Decision to leave N.Y. for Japan ‘right,’ Keene says



Donald Keene, a prominent Japanese literature scholar, has mixed emotions about permanently leaving his Manhattan home for Tokyo, where he aims to become a citizen.

“I will be very, very sorry to leave New York, but I still think my decision is the right one,” he said Monday from his apartment located near Columbia University, where he taught classes for 56 years until April.

“Japan has meant so much to me for so many years, it would be quite appropriate for me to die there,” the 89-year-old added.

As a well-known professor, he has spent at least half a year in Japan annually for decades and has never felt out of place despite being a foreigner.

Yet as his final departure approaches at the end of the month, he described how his native New York looked more appealing than ever before.

“New York has never been more attractive at this moment for me,” he explained, pointing to the tranquil scenery along the Hudson River with its abundant greenery.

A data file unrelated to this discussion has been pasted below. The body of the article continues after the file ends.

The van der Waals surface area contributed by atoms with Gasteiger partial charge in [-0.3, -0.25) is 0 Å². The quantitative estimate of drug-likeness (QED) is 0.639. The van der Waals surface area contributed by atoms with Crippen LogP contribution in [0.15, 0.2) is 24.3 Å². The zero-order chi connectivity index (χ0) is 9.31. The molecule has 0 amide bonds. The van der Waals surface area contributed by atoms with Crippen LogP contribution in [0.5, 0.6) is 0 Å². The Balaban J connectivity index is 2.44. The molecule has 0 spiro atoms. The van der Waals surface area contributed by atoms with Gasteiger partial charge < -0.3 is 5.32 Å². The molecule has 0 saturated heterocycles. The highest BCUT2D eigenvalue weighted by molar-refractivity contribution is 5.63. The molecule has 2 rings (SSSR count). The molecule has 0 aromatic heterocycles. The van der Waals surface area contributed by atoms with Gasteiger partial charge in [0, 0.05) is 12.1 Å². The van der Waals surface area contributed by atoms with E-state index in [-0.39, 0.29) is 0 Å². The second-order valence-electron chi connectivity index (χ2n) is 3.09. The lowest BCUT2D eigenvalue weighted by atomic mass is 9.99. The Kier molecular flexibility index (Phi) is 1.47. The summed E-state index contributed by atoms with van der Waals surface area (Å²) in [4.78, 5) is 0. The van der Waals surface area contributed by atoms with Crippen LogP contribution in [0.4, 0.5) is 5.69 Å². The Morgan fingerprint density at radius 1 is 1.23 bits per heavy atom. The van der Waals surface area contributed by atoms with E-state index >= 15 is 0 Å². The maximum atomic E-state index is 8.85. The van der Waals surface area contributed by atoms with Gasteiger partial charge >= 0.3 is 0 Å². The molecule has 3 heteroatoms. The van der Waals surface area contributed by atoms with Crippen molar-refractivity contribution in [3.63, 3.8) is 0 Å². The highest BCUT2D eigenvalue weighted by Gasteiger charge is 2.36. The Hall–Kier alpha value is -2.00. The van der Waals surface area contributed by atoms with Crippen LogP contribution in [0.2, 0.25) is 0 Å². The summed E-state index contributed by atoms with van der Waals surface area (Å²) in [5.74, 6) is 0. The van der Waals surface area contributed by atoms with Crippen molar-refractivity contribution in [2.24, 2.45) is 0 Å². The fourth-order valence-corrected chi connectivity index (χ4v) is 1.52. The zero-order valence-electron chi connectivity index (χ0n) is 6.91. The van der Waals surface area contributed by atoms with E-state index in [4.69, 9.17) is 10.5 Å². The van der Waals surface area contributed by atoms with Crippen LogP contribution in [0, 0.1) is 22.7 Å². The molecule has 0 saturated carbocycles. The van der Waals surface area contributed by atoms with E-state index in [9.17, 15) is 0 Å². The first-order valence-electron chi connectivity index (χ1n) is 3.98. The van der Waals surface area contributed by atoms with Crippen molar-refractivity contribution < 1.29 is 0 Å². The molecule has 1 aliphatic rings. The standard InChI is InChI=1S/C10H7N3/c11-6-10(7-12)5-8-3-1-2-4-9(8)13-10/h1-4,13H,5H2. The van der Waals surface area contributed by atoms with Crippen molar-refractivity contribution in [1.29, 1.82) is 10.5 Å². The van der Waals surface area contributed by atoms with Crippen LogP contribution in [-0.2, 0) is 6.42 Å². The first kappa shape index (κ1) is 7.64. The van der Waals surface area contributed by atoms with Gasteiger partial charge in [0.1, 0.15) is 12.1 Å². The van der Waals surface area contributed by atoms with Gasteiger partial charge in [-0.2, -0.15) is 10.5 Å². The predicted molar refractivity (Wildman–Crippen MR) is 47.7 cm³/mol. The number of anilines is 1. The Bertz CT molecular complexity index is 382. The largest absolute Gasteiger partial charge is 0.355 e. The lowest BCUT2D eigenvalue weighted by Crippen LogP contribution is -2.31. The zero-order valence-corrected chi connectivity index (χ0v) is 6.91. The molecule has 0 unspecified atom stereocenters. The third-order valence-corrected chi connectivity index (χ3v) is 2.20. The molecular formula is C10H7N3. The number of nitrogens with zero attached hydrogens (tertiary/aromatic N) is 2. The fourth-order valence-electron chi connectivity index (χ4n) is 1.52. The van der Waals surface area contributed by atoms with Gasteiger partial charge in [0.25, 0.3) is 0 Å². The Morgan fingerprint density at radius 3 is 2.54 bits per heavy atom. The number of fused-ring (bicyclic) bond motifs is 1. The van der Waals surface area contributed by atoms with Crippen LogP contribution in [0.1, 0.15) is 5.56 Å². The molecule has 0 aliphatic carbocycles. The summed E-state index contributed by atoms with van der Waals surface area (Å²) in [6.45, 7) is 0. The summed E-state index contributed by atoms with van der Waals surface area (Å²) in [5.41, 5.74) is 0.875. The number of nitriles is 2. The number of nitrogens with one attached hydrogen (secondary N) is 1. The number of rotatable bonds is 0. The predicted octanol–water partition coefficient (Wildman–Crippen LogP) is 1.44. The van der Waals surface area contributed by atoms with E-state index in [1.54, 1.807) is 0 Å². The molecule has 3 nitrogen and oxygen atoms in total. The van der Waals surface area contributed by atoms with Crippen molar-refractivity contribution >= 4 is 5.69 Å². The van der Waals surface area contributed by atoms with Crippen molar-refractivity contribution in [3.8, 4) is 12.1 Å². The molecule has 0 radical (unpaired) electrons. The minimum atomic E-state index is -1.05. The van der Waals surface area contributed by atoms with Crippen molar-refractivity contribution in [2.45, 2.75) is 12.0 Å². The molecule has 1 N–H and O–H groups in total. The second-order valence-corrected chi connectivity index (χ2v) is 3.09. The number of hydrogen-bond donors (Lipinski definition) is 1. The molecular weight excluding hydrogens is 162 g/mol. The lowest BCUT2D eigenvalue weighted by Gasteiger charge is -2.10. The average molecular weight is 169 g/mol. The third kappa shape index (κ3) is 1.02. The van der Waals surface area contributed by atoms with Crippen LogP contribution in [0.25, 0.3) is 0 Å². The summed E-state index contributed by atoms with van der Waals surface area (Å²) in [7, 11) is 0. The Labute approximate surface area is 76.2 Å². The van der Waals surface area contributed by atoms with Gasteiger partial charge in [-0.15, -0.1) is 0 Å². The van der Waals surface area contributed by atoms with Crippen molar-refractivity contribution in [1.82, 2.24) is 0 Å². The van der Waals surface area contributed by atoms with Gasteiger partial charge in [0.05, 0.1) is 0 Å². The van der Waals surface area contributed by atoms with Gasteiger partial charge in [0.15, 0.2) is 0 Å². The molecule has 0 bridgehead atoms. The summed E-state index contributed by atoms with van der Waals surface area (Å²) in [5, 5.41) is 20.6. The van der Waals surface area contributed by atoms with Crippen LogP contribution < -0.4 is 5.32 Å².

He will be exchanging a view of the water from his picturesque 11th-floor apartment dating back to 1905 for an apartment building in Kita Ward that overlooks a garden but is full of people who have come to know him.

“It is kind of like a homecoming to be there,” he said, describing the special bond he has built with ordinary citizens and shopkeepers who greet and recognize him.

After he settles into his daily life he is looking forward to revisiting one of his favorite places, the famous Chusonji Temple, which is located in Iwate Prefecture but was unaffected by the March 11 tsunami and earthquake that struck the surrounding region.

He is also planning to visit Sendai in October where he will give a lecture titled “Tohoku and Me.”

Having once spent a semester as a visiting professor at Tohoku University and traveling through the region in 1955, retracing one of Japan’s great haiku poets during the Edo Period, Matsuo Basho, he “has known” Tohoku for a “long time.”

After March 11, he was surprised by the volume of letters he received from survivors who wrote that his goal of becoming a Japanese citizen had given them a new-found strength to overcome their own circumstances.

“This is overwhelming and I am very happy that I can give them courage,” the professor said.